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MagHelix™ Fragment-Based Drug Discovery (FBDD)

Fragment-Based Drug Discovery or Fragment Based Drug Design (FBDD) has developed rapidly as a new approach in pharmaceutical industry to reduce attrition and identify leads for previously intractable biological targets. Creative Biostructure can perform MagHelix™ fragment library design, fragment screening and elaboration for Fragment Based Drug Design. We also provide various screening methods to determine the exact binding fragment(s), which include fluorescence-based thermal shift (TS), NMR spectroscopy, X-ray crystallography, mass spectrometry (MS), surface plasmon resonance (SPR), virtual screening, etc.

MagHelix? Fragment-Based Drug Discovery (FBDD)

In order to find small-molecule drugs, it is a key step to identify some new chemical leads. Up to now, there are mainly four approaches used to obtain chemical leads. Firstly, one of the dominant methods is high-throughput screening (HTS). HTS enables testing a larger number of diverse chemical substances against targets. After a few millions of compounds are screened, identified ones are followed up and optimized into leads. The characteristics of HTS include simplicity, rapidness, low cost, high efficiency, etc. Fragment Based Drug Design is an increasing used method in the pharmaceutical industry and emerged as an alternative to HTS. In Fragment Based Drug Design, various techniques are used in library screening. Usually, the library is consisted of fragments between 150-250kD (<300kD). The fragments are a diverse set of chemical scaffolds and functionalities which are usually well precedent in drugs. And the binding mode is established in the protein target of interest. Due to the small size of fragments, they often have low potency but they can form high-quality interactions and can be optimized into potent leads by linkage (shown in the figure). The detailed comparison between HTS and FBDD is shown in the following table. Besides HTS and FBDD, the new chemical leads can also be from existing leads or drugs or from natural products. For the two methods, which are old but very successful, it is important to identify new compounds with biological/clinical advantages and good intellectual property position relative to the original compound. All these strategies have their effects in drug discovery. Recently FBDD has caused a revolution and many FBDD leads have been processed into clinical trials. FBDD can be extended to more researches and a broader range of applications.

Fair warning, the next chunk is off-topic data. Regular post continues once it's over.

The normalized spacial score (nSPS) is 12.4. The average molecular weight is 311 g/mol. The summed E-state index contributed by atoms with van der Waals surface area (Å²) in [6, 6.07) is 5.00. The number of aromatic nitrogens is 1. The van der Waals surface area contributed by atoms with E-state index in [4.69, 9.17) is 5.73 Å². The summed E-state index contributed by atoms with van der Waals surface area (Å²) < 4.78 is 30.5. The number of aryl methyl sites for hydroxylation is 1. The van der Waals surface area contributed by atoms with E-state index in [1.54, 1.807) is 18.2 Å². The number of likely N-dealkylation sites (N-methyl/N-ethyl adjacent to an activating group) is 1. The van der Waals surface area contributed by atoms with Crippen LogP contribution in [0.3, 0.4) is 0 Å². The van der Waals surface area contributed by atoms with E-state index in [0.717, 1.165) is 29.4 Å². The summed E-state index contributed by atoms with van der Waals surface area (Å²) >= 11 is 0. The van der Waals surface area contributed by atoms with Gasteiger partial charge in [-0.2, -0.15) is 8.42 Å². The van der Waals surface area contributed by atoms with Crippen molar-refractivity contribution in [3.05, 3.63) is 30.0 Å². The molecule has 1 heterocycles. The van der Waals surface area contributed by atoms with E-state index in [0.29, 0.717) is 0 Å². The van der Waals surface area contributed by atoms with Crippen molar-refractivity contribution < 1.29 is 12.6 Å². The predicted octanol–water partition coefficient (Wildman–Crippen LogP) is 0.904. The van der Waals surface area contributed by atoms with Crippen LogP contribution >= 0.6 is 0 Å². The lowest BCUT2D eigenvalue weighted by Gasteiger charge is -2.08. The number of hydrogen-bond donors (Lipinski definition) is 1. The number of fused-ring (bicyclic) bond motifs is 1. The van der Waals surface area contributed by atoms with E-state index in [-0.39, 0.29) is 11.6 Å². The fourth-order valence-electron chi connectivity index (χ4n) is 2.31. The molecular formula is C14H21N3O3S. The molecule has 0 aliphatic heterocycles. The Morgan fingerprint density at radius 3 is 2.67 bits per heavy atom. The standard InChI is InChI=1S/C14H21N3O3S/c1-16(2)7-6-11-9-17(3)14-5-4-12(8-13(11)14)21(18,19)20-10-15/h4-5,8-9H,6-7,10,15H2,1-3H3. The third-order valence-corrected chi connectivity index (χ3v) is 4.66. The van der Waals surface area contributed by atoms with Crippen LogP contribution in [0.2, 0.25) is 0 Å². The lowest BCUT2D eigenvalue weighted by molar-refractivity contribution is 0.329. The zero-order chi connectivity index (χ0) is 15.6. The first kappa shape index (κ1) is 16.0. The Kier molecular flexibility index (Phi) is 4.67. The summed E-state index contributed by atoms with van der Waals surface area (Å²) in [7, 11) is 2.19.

Fragment Based Drug Design identifies small molecules binding to a protein target, and is compared with high- throughput screening (HTS) as shown in below table:

 

FBDD HTS
Library Capacity Library typically <5,000 Library typically >100,000
Molecular Weight Molecular weight <300Da Molecular weight >300Da
Affinity Affinities typically in the mM range Affinities typically in the μM range
Coverage A much greater chemical space can be efficiently probed Coverage of chemical space can be poor
Target Specificity Well characterized targets Broader range of targets including whole-well screening approaches
Ability Iterative step-by-step optimization possible to increase the size and potency of the molecule Can be difficult to optimize hits as the structures can be complex
Throughput Low-medium throughput High throughput

References:
Sheldon Park, et al. Targeted inhibitor design: lessons from small molecule drug design, directed evolution, and vaccine research. ChemEng Process Tech 1:1004.
christopher W, et al. The rise of fragment-based drug discovery. Nat Chem. 2009 Jun;1(3):187-92.